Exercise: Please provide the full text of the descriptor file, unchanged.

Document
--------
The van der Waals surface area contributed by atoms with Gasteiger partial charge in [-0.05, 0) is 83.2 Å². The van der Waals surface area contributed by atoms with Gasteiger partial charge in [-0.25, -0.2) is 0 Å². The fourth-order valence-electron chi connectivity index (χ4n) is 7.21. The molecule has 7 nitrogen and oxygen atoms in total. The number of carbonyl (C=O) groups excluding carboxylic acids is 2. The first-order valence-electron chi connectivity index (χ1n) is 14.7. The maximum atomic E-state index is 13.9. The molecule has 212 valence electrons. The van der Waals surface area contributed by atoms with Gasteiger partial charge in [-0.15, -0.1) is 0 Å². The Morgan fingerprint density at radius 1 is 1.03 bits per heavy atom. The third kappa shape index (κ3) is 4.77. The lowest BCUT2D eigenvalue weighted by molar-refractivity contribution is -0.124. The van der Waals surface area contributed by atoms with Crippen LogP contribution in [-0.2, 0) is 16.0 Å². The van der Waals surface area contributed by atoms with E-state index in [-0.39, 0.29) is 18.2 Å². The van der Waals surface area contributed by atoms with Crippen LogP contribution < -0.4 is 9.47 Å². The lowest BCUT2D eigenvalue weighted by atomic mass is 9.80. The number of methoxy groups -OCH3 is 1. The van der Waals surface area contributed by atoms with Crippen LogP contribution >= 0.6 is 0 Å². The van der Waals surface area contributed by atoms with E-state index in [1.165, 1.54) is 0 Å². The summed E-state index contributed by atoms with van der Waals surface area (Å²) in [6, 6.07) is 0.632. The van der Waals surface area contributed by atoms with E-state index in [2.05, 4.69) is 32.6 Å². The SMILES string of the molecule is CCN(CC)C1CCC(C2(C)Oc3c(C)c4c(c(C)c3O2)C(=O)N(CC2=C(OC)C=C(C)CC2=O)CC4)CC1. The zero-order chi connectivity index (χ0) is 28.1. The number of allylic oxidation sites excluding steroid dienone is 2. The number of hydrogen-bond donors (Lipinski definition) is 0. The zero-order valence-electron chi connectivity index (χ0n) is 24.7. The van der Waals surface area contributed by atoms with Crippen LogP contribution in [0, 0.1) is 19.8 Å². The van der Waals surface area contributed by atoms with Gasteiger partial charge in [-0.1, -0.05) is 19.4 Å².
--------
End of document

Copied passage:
The van der Waals surface area contributed by atoms with Gasteiger partial charge in [-0.05, 0) is 83.2 Å². The van der Waals surface area contributed by atoms with Gasteiger partial charge in [-0.25, -0.2) is 0 Å². The fourth-order valence-electron chi connectivity index (χ4n) is 7.21. The molecule has 7 nitrogen and oxygen atoms in total. The number of carbonyl (C=O) groups excluding carboxylic acids is 2. The first-order valence-electron chi connectivity index (χ1n) is 14.7. The maximum atomic E-state index is 13.9. The molecule has 212 valence electrons. The van der Waals surface area contributed by atoms with Gasteiger partial charge in [-0.15, -0.1) is 0 Å². The Morgan fingerprint density at radius 1 is 1.03 bits per heavy atom. The third kappa shape index (κ3) is 4.77. The lowest BCUT2D eigenvalue weighted by molar-refractivity contribution is -0.124. The van der Waals surface area contributed by atoms with Crippen LogP contribution in [-0.2, 0) is 16.0 Å². The van der Waals surface area contributed by atoms with E-state index in [-0.39, 0.29) is 18.2 Å². The van der Waals surface area contributed by atoms with Crippen LogP contribution < -0.4 is 9.47 Å². The lowest BCUT2D eigenvalue weighted by atomic mass is 9.80. The number of methoxy groups -OCH3 is 1. The van der Waals surface area contributed by atoms with Crippen LogP contribution >= 0.6 is 0 Å². The van der Waals surface area contributed by atoms with E-state index in [1.165, 1.54) is 0 Å². The summed E-state index contributed by atoms with van der Waals surface area (Å²) in [6, 6.07) is 0.632. The van der Waals surface area contributed by atoms with E-state index in [2.05, 4.69) is 32.6 Å². The SMILES string of the molecule is CCN(CC)C1CCC(C2(C)Oc3c(C)c4c(c(C)c3O2)C(=O)N(CC2=C(OC)C=C(C)CC2=O)CC4)CC1. The zero-order chi connectivity index (χ0) is 28.1. The number of allylic oxidation sites excluding steroid dienone is 2. The number of hydrogen-bond donors (Lipinski definition) is 0. The zero-order valence-electron chi connectivity index (χ0n) is 24.7. The van der Waals surface area contributed by atoms with Crippen LogP contribution in [0, 0.1) is 19.8 Å². The van der Waals surface area contributed by atoms with Gasteiger partial charge in [-0.1, -0.05) is 19.4 Å².